Burkwit said Tuesday that the jury seemed to ignore evidence that Warr suffered from post-traumatic stress after the incident. He also contended that “inflammatory” statements from the city’s legal team, including mentioning that Warr had once been jailed despite a judge’s ruling that the information not be mentioned at trial, may have influenced the jury.

“There was a lot of prejudicial and inflammatory information, which I think as a whole prejudiced Mr. Warr,” Burkwit said.

Testimony at trial showed that Warr had previously suffered from chronic pain, and had also battled drug addiction, though, records indicated, he has been clean for years. He has worn a prosthesis on one leg since childhood.

Warr’s arrest and the events that preceded it were caught on cellphone cameras and widely shared on social media, but there were strikingly different interpretations of what the video showed. A city Blue Light camera also captured some of the confrontation.

More:Jury to decide police brutality, wrongful arrest allegations from Benny Warr

2017:Lawsuit by wheelchair-bound man who alleged police abuse can go to trial

In his closing arguments last week, Burkwit said the video supported Warr’s story and proved that the police had lied in their claims about the incident.

Meanwhile, city attorney Spencer Ash told jurors, “This video footage is an ally of ours,” in his summation.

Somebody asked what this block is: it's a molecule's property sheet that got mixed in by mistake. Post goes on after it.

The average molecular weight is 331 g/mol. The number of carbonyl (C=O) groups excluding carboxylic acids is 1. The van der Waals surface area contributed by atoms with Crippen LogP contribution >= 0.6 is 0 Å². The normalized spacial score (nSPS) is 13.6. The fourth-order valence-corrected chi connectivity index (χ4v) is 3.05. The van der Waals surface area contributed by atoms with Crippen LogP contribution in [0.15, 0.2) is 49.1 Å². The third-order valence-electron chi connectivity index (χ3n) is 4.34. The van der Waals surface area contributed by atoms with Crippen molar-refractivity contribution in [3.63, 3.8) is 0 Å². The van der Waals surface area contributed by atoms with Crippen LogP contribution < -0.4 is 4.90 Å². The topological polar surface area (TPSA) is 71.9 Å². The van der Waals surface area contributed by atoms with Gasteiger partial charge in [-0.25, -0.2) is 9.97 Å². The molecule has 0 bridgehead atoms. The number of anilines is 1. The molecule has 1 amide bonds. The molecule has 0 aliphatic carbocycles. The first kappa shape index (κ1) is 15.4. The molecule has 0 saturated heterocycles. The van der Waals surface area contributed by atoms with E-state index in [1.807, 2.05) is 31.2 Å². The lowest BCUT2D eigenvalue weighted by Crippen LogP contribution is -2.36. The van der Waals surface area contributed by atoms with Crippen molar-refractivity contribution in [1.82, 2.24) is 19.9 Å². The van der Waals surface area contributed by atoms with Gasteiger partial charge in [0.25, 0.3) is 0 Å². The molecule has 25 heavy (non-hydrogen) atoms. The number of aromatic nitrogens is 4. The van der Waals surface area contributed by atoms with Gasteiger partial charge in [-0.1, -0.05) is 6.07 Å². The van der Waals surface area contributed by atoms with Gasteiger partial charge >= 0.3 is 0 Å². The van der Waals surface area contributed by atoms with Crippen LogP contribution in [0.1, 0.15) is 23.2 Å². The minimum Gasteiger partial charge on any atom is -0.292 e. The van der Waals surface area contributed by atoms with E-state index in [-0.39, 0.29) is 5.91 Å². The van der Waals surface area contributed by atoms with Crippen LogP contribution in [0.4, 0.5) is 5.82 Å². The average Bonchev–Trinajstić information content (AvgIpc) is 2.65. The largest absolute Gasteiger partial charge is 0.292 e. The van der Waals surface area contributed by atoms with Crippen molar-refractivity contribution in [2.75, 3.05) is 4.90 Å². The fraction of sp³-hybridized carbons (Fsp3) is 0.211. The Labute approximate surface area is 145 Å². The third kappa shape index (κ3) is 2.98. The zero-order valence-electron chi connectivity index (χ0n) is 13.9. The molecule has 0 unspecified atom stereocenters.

Warr resolved the criminal charges against him by agreeing to what is known as an “adjournment in contemplation of dismissal,” which allows for charges to be dismissed after six months if there are no other charges during that stretch.

A police review board exonerated the officers of misconduct, a decision upheld at the time by Sheppard.

However, Burkwit said, the jury’s finding that Liberatore used excessive force showed the lapses in the city review, which determined just the opposite.

“There’s something to be said that the jury agreed … that the city brushed this under the rug,” he said.

The trial coincidentally came at the same time as the city is considering an overhaul of its police disciplinary process.

“The Mayor remains committed to a transparent police accountability process, which is why she introduced legislation for the creation of a Police Accountability Board with unprecedented investigative authority,” Curtin said in his statement, mentioning a recent proposal from Mayor Lovely Warren.

City Council, meanwhile, has proposed legislation that would allow the Police Accountability Board to decide discipline for police. Warren’s proposal would allow the board to recommend discipline, but the police chief would still have the final say.

Burkwit said he planned to ask the court to set aside the verdict.

“An appeal is always an option as well,” he said. “Due to the shocking nature of the award, at this point we need to let a little time go by and let the court address the verdict.”

Gary Craig and David Andreatta, Rochester Democrat and Chronicle, Feb. 4, 2019, “Jury awards $1 to man in wheelchair who sued Rochester police for excessive force”, https://www.democratandchronicle.com/story/news/2019/02/04/benny-warr-rochester-police-brutality-verdict-federal-jury-wheelchair-dollar-james-sheppard/2769182002/